Hence, for the above reasons, it is time we stopped making engagement efforts that just touch the surface of the issue and yield little results. Beyond all the good intentions, process, formality and “the doing” of engagement, is an opportunity for both organizations and employees to look within themselves, facing heart-to-heart, which is where the real engagement lies.
Let’s re-set and make the difference, should we?
by Alexandra Lamb
Design Thinking as a concept is enjoying notoriety across most business functions, following other powerful trends in process improvement and project management such as LEAN and AGILE etc. In each instance, businesses look to finesse performance by adapting frameworks from their native uses (e.g. software development, manufacturing efficiency, or product design) to be applied in new scenarios.
In the case of Design Thinking for HR specifically, we aim to drive strategic effectiveness by bringing an innovation mindset from the design world into our programs, unlocking new opportunities for performance through an employee-centered platform and change-agile culture. And, as Bersin, Solow and Wakefield (2016) put it:
“Design thinking casts HR in a new role. It transforms HR from a “process developer” to an “experience architect.” It empowers HR to reimagine every aspect of work: the physical environment; how people meet and interact; how managers spend their time; and how companies select, train, engage, and evaluate people.”
So, before we get too heavy on the strategy and consultant jargon, what is Design Thinking anyway?
Design Thinking is a framework for collaboration and innovation, and as the name suggests, it is a way of thinking first and foremost. There are several schools of thought around its accompanying processes and methodologies (most notably from the Stanford d.School), each with its own appealing visuals. Mootee (2013) from Idea Couture points out that the business world may have romanticised and over simplified these concepts (apologies to all the core Designers and Strategists out there!), however even these basic visual models offer a significant contribution to good HR work. So, whether you think in loops, circles, stars or squiggles, the fundamental concepts of Design Thinking propose that our HR initiatives should be human centered, iterative and powered by insights.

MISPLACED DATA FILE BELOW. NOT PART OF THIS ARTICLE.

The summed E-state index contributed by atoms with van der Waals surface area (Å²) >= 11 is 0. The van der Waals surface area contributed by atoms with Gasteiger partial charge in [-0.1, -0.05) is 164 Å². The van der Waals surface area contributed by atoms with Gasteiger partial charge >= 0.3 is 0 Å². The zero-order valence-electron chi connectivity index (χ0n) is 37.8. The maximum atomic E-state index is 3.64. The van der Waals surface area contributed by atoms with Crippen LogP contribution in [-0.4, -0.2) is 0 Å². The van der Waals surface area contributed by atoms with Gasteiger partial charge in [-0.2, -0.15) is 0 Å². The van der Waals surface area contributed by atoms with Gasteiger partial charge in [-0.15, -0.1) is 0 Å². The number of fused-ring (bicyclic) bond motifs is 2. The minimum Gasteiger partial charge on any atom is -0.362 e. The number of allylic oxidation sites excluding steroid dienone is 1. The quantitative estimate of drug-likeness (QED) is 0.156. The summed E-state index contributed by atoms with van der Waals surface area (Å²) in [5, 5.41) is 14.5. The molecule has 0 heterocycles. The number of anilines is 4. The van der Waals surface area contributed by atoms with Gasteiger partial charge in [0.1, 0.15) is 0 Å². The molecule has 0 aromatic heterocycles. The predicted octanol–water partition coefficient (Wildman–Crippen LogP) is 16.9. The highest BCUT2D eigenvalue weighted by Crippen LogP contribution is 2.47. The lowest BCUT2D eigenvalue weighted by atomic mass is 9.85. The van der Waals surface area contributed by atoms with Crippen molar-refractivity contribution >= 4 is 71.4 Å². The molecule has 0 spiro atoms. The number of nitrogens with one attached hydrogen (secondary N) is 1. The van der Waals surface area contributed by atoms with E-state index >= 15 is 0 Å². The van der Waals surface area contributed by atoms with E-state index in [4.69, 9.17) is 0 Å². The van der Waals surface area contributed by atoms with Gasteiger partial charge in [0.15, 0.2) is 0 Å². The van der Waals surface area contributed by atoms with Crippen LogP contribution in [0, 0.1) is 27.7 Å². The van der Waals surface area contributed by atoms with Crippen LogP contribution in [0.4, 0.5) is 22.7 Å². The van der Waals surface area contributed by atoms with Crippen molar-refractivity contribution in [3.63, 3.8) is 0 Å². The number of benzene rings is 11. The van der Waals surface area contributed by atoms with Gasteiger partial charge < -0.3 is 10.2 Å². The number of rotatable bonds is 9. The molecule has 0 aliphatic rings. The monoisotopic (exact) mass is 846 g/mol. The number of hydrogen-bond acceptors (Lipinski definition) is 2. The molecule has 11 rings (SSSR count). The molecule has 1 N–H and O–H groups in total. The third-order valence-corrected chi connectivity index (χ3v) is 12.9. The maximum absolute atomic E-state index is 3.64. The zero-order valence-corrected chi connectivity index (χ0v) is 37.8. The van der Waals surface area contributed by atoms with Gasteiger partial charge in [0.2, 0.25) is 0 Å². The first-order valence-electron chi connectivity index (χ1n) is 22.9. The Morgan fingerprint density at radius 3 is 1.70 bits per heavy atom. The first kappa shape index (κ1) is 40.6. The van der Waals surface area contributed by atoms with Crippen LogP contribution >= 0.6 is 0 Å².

Human Centered: The team at IDEO describe the essence of Design Thinking as: “…a process that starts with the people you’re designing for and ends with new solutions that are tailor made to suit their needs.” This is an important concept for HR, compounded by the fact that we have two (or often more) distinct yet overlapping groups of end-users to design for: our business leaders, our employee populations, and our business customers for whom all our programs are designed to ultimately benefit. Each group has needs, and sometimes those needs are competing. It’s no surprise then that HR has predominantly invested in designing processes, tools, and cultures to meet the needs of business leaders, trusting that they will act in the service of customers, while retroactively fitting our solutions onto staff populations through ‘engagement’ initiatives. The subtle shift that Design Thinking brings to our programs of work therefore lies in the opportunity to design for multiple end users, bringing the profile of the employee into sharper focus as a key stakeholder.